Explore this comprehensive ranking of quad exercises from least effective to most effective.
Your quadriceps, the formidable muscles situated at the front of your thighs, contribute significantly to various movements in your daily life and sports activities. These muscles, responsible for straightening your leg at the knee, play a crucial role in actions like walking, running, jumping, squatting, and cycling. Enhancing the appearance of your lower body and achieving overall fitness involves targeting these powerful quads.
If you’re seeking the best exercises to sculpt and strengthen your quads, Jeff Cavaliere has meticulously curated a list.
Jeff Cavaliere is a fitness trainer, physical therapist, and the creator of the popular fitness YouTube channel called ATHLEAN-X. He is known for his expertise in strength training, conditioning, and sports medicine. Jeff Cavaliere served as the Head Physical Therapist and Assistant Strength Coach for the New York Mets in Major League Baseball from 2006 to 2009.
Delve into Cavaliere’s ranking of 16 quad exercises, ranging from the least effective to the most effective, and pave your way to a stronger and aesthetically pleasing lower body.
Quad Exercises Ranked Best to Worst
Are you tired of slogging through countless quad exercises, wondering which ones are truly effective? Well, you’re in luck! Today, we’re breaking down the best and worst quad exercises, so you can focus on what really matters and achieve those gains you’ve been dreaming of.
Before we dive into the rankings, let’s establish some ground rules. We’re looking for exercises that not only build overall leg strength but specifically target and maximize quad development. The criteria for our rankings include:
- Hypertrophy and Muscle Growth: The exercise should stimulate significant muscle growth in the quads.
- Overload Potential: It should be capable of being overloaded progressively in various ways.
- Safety: The exercise should be performed safely without risking injury.
Now, let’s start with the bottom of the barrel, the exercises that might be doing you more harm than good.
- While it can help with patellar tendon accommodation, the risk of knee issues outweighs any potential benefits. It’s not an effective hypertrophy exercise and gets the big red X.
Smith Machine Squat
- Forces unnatural verticality, disrupting normal biomechanics. The one-size-fits-all approach doesn’t work for everyone. Avoid it like the plague.
Now, let’s move on to the Better Category, where exercises are solid but not the cream of the crop.
Dumbbell Drop Squat: Great for beginners, but limited in load. The automatic form fixture makes it beneficial for those learning the ropes.
- A good exercise, but thoracic fatigue may limit quad engagement. Limited in load but a decent option.
Heavy Resistance Bike or Hill Riding
- High volume can drive muscle growth. Crank up the resistance for impressive quad size. Effective for athletes and those willing to push the limits.
- Effective for hypertrophy but comes with safety concerns. Not suitable for everyone, especially those with knee issues.
Now, let’s step into the Better Still Category, where exercises offer more benefits with added challenges.
- You should lower your feet on the platform to properly target the quads. Also, make sure you are not pushing your legs with your hands.
Dumbbell Step Up:
- Functional and challenges quads effectively. Maintaining an upright posture is crucial for optimal results.
Sled Push or Pull:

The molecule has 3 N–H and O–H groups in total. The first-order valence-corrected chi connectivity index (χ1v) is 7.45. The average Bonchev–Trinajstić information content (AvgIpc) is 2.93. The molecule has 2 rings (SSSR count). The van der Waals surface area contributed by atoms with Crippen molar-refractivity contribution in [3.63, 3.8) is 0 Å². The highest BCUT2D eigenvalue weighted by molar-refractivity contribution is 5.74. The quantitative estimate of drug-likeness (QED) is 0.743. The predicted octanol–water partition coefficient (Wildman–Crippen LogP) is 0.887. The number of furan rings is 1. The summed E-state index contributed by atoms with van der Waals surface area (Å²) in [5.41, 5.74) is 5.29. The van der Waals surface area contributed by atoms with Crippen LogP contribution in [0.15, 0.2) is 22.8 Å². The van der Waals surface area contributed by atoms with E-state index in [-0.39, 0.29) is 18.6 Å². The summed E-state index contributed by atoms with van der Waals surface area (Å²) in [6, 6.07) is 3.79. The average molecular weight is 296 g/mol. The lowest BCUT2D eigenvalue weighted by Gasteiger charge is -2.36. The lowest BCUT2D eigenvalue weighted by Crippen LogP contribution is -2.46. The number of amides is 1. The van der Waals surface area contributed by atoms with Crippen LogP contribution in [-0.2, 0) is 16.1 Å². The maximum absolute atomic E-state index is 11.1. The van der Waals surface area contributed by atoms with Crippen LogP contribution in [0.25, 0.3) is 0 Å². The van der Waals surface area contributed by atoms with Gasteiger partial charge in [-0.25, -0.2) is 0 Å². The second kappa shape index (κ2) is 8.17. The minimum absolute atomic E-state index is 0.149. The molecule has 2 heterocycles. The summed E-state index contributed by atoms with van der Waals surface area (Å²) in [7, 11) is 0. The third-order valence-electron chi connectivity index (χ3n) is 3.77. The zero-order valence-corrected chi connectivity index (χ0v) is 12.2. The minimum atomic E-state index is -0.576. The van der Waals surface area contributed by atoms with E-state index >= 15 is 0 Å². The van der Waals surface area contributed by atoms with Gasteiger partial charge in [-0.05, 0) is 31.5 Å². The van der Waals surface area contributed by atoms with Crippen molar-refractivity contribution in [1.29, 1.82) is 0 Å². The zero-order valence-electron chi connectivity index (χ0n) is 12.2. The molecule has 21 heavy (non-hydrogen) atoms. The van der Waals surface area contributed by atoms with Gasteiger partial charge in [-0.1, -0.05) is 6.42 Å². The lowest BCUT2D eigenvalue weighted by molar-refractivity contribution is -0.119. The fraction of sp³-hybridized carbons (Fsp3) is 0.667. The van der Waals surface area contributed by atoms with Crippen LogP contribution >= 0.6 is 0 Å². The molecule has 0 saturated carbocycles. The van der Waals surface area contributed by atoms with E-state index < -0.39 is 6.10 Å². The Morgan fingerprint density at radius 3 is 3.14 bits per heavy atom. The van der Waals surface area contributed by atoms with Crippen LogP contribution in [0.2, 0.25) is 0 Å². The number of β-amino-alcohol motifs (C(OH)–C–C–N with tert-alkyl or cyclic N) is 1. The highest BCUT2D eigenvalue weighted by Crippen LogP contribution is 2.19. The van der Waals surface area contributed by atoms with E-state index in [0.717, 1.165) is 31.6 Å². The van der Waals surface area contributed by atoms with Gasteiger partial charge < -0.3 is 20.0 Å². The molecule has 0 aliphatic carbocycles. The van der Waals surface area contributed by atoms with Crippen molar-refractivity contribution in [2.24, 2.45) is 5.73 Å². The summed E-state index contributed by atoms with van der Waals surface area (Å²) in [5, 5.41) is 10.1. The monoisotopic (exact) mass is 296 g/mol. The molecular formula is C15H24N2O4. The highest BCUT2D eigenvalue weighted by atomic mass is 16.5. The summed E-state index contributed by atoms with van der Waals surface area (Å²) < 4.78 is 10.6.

- Unconventional but effective. Absence of eccentric load allows for high volume, making it beneficial for athletes and enthusiasts.
Dumbbell Spanish Squat or TKE Split Squat:
- Targets terminal knee extension effectively. Safer and more beneficial than traditional leg extension machines.
Now, the Almost Best Category, where exercises really shine in their quad-targeting capabilities.
- Effective quad targeting with biomechanics that favor proper squat form. Deserves a green circle for being Better Still.
Dumbbell Bulgarian Split Squat:
- Effective at hitting quads without the need for back loading. Protects the back and allows for heavy loads.
High-Bar Back Squat:
- “When you put the bar up high on your upper traps, what you get is a more vertical positioning of your body as you descend into the squat that causes the quads to be more engaged.”
Dumbbell or Barbell Reverse Lunge:
- Targets quads with an upright posture. Offers balance and support for those with lower back issues.
And now, the pinnacle of quad training, the Best of the Best Category.
Front Squat and Belt Squat:
- Places load more effectively on quads. High bar variation is preferred for maximizing quad engagement.
- Front Squat places the load where it belongs, emphasizing quad engagement. For those with mobility issues, the Belt Squat offers a safe and effective alternative, mimicking natural squat positions.
As you can see, the front squats are among the best of the best for developing the quads. This is the same conclusion we at BOXROX reached in 2022 when we wrote an opinion piece regarding “what is the best exercise for quads.” After dissecting a couple of lower body exercises, we concluded the front squat is better for quads compared to our 2nd place back squat.
Now you know some of the most traditional quad exercises ranked worst to best according to Jeff Cavaliere. If you want a deeper explanation of each of the exercises and why they rank high or low in his list, simply click on the video below.
This is not the first time we reproduce a list of exercises ranked from worst to best. Check out this extensive list as well, if you are interested.
If you want to go further in your knowledge regarding your lower body, check out this curated list of articles from BOXROX that we think might be useful for your goals.
- Leg-Press-Machine: Scott Webb / Pexels